In a way, his practice recreates for the viewer the experience he had as an 18 year old, reading Howard Zinn's A People's History of the United States for the first time. This new information knocked his world sideways. But, as Gillis points out, “Objects can do things words can’t do.” And he uses objects to present information in a way that is, “accessible and democratizing.”
Many times, Gillis' installations include familiar, functioning, readymade objects like the full reprographic center in “Disobedience, Abstraction, and the Opposable Thumb” or a functioning ATM in “You Deserve More,” which produced an artist's edition as a receipt. “You Deserve More” saw Gillis installing a cell phone tower, roof trusses, and other ready-mades from companies that are divisions of Halliburton in a roofless former ice house in Arizona.
“My installations, in a way, take advantage of the clinical space where someone comes to understand things through metaphor,” says Gillis. Gillis has shown widely throughout the United States and this year will have solo exhibitions at CUE Art Foundation in New York and at the Milwaukee Art Museum.
Laura Hughes makes work about light and space and the perception of the two in relationship to each other and to the viewer. Her subtle, site-responsive installations play off the way light acts in a certain space; she creates the appearance of shadow or reflection or amplifies the play of light with the rainbow effects of holo-sheen adhesive vinyl. Often naturally occurring light in a space is used to co-create her work or play against it as with “Untitled (Light Beams)” where the sunlight coming in through large paneled windows created white polygons on the floor that played with the rainbow hued polygons Hughes had applied to wall and floor that captured the shapes that light from the windows made at one moment during the day. Without artificially static light of the typical white box gallery space, Hughes was able to create a work that was different at every time of day, her minimal intervention in the space drawing attention to the temporal light-drawing of everyday sunlight.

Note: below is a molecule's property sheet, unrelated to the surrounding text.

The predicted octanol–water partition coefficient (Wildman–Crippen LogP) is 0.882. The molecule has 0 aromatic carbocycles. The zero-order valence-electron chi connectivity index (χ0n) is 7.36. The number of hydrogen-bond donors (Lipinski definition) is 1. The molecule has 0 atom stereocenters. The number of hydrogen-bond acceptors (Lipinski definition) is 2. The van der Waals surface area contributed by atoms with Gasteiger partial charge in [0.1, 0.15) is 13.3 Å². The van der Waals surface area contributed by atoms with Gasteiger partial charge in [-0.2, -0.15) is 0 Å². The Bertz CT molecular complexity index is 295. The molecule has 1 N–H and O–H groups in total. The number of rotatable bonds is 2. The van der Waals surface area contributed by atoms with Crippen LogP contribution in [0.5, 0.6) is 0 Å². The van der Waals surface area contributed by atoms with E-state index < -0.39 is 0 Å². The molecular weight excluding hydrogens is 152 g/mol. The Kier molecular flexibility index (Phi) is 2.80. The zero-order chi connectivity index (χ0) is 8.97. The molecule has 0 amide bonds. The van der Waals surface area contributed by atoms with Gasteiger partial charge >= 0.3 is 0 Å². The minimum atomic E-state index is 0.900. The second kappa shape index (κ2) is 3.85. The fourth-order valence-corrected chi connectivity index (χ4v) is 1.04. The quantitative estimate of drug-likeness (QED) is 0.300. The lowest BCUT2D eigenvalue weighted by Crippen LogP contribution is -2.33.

Hughes believes that “perception is not simply a question of vision but involves the whole body” and so challenges “distinctions between artwork, viewer, and the surrounding environment so that the viewer's physical presence plays a crucial role in how the work unfolds.” This was never more the case than with “The Span of an Instant” which presented as faint light cast on the dark walls of Appendix Project Space. It appeared that the glow of the streetlight was casting shadows of the nearby trees onto the walls...until the viewer stepped in front of the wall...and cast no shadow, as if the viewer's presence had been erased.